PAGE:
CINCINNATI — Gov. Mike DeWine implored people across Ohio Wednesday to wear masks in public, and local officials now say if most people heed his warning, the state could see a flattened curve in a matter of weeks.
Cincinnati Health Commissioner Melba Moore called DeWine’s call to action “a reset button” and an opportunity for Ohioans to once again flatten the curve by doing something simple: putting on a mask.
Hamilton County Health Medical Director Dr. Steve Feagins agrees, saying wearing a mask is a small nuisance that can be a big help in stopping the spread of coronavirus.
"A little inconvenience by wearing a mask can go a long way in preserving the ability to go to school, possibly play sports,” he said.
Dr. Jamelle Bowers, the regional medical director of Sound Physicians, said the initial closings of schools, businesses and other public facilities had a hand in Ohio’s initial control over coronavirus.
“Then when we went to relaxing the standards and let people come out into the community -- it’s definitely necessary for the economy -- I think that people got ‘lax with the mask wearing,” she said. “Now we’re seeing significant spread with the disease.”
Sound Physicians, which has been on the frontline of the pandemic, provides inpatient services to Mercy Health as the state sees a rise in COVID-19 hospitalizations.
“Right now we still have room. We're certainly getting more full than typically what we'd see in the summer months. We're still able to handle the capacity. It is getting concerning if we're going in the wrong direction," Bowers said.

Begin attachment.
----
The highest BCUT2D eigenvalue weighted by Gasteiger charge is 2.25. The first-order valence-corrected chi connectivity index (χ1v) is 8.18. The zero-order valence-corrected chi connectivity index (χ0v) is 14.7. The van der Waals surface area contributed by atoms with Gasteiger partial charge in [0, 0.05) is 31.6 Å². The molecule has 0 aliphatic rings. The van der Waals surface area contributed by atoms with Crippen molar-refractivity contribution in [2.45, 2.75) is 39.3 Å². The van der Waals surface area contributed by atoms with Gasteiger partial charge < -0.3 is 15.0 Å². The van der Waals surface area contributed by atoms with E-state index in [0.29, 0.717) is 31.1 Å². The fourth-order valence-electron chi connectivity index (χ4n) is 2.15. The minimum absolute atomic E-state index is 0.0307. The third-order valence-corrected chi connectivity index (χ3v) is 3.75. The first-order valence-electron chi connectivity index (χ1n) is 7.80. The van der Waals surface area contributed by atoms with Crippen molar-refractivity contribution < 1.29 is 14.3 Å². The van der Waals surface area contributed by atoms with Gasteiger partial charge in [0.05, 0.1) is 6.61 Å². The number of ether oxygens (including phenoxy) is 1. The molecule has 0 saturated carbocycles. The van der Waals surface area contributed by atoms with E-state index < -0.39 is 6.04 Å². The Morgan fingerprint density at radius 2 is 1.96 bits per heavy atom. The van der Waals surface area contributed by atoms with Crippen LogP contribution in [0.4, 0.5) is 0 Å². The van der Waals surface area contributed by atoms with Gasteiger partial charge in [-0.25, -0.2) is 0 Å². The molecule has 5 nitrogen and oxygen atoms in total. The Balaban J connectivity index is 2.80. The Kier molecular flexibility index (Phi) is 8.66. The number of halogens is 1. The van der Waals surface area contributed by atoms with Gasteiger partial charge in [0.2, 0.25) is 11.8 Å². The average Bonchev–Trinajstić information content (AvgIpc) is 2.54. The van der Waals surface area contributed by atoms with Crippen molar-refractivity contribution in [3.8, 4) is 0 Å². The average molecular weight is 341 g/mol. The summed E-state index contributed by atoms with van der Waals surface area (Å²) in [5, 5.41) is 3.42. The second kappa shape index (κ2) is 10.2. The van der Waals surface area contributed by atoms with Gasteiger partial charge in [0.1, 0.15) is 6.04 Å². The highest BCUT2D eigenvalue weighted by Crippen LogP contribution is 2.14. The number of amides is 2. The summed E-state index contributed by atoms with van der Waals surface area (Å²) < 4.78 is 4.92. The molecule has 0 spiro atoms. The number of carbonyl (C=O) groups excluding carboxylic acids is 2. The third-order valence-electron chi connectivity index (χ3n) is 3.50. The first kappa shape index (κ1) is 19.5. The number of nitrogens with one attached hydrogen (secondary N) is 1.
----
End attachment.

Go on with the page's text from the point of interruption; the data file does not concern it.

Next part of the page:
Bowers said there's still time for Ohioans to trend around.
“(If) probably 80% of people wear masks today, we’d start to see a flattening and a decrease in the number of positive cases within a couple of weeks," she said. "The data lags behind. Based on your exposure, the time to be sick or needing hospitalization typically lags behind a few days to a couple weeks.”
Bowers also recommends leaving surgical masks to the medical professionals.
"We need them more as we do have known exposure to those patients. In the community, a cloth mask is just fine,” she said.
Though treatment has improved over the past few months, it does not stop the snowball effect. Feagins said longer stays in the hospital on top of more people coming in will lead to less resources for all.
“We’re at risk of increased transmission,” Feagins said. “We’re at risk of our hospitals getting fuller today. Our hospitals are able to stay within the current capacity. We have surge capacity listed, we haven’t had to use it yet. We don’t want to use that.”
And these healthcare workers know that masking up could help the state get closer to normal.
“If we’re able to do that in the community, I think we can still continue to do our activities as we did before. Just wear a mask," Bowers said.